Journal of Molecular Medicine

, Volume 83, Issue 10, pp 764–773

Silence of the transcripts: RNA interference in medicine

Review

DOI: 10.1007/s00109-005-0690-0

Cite this article as:
Barik, S. J Mol Med (2005) 83: 764. doi:10.1007/s00109-005-0690-0

Abstract

Silencing of gene expression by ribonucleic acid (RNA), known as RNA interference (RNAi), is now recognized as a major means of gene regulation in biology. In this mechanism, small noncoding double-stranded RNA molecules knock down gene expression through a variety of mechanisms that include messenger RNA (mRNA) degradation, inhibition of mRNA translation, or chromatin remodeling. The posttranscriptional mechanism of RNAi has been embraced by researchers as a powerful tool for generating deficient phenotypes without mutating the gene. In parallel, exciting recent results have promised its application in disease therapy. This review aims to summarize the current knowledge in this area and provide a roadmap that may eventually launch RNAi from the research bench to the medicine chest.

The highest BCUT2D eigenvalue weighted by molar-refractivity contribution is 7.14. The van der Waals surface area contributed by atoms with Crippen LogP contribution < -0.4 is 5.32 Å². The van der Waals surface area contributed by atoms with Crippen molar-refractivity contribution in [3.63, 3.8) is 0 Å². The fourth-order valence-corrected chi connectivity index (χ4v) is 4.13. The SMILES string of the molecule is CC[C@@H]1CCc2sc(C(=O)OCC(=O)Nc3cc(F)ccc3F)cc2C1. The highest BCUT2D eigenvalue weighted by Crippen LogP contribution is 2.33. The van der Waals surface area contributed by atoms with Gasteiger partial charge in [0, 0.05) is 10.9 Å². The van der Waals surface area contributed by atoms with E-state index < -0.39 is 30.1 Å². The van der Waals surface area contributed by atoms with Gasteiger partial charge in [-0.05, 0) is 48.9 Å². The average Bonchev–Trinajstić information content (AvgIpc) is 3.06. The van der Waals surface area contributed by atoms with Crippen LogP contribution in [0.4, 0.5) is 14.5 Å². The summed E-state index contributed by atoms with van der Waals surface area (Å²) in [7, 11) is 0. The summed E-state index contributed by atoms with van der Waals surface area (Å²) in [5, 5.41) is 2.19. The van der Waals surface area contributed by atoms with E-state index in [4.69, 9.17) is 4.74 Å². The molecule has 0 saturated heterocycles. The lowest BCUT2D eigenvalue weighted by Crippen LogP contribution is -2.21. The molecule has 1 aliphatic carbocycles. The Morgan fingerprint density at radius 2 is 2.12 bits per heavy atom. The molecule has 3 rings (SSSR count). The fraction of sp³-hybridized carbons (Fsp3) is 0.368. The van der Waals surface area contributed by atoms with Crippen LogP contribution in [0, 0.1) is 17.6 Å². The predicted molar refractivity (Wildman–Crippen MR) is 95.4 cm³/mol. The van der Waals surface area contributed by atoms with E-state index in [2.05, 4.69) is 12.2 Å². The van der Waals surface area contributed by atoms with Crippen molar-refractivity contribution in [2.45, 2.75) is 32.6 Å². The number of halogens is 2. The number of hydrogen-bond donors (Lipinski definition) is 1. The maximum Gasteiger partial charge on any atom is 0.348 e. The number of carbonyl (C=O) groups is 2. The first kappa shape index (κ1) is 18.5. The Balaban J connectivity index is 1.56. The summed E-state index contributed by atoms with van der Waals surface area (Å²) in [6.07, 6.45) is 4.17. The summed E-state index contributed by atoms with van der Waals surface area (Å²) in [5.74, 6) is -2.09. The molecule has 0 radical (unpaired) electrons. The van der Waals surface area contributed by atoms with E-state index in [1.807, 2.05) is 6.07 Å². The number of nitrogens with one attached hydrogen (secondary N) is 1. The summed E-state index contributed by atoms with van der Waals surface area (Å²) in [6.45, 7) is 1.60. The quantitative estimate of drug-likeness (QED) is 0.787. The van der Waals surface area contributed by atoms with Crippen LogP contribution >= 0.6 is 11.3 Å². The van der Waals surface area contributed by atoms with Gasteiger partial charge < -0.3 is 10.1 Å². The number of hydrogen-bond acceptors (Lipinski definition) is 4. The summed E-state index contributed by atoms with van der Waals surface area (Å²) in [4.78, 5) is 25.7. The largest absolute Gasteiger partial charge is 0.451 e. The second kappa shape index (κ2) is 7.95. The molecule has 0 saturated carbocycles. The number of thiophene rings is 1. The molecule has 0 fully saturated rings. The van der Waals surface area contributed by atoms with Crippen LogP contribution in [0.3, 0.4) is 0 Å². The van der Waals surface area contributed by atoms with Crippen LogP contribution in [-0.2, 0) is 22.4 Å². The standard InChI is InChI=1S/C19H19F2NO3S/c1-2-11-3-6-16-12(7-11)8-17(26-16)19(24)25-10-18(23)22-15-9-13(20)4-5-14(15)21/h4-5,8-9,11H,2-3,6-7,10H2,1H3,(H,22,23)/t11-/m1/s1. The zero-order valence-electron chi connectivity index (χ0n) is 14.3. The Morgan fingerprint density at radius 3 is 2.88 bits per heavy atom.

Keywords

RNA interference RNA drug Infectious disease Cancer Antiviral siRNA 

Abbreviations

bp

base pair

RNAi

RNA interference

siRNA

small interfering RNA

miRNA

microRNA

PKR

protein kinase, RNA-dependent

IFN

interferon

PTGS

posttranscriptional gene silencing

ncRNA

noncoding RNA

dsRNA

double-stranded RNA

RISC

RNAi-induced silencing complex

shRNA

short hairpin RNA

RSV

respiratory syncytial virus

HIV

human immunodeficiency virus

Copyright information

© Springer-Verlag 2005

Authors and Affiliations

  1. 1.Department of Biochemistry and Molecular Biology, College of Medicine, MSB2370University of South AlabamaMobileUSA

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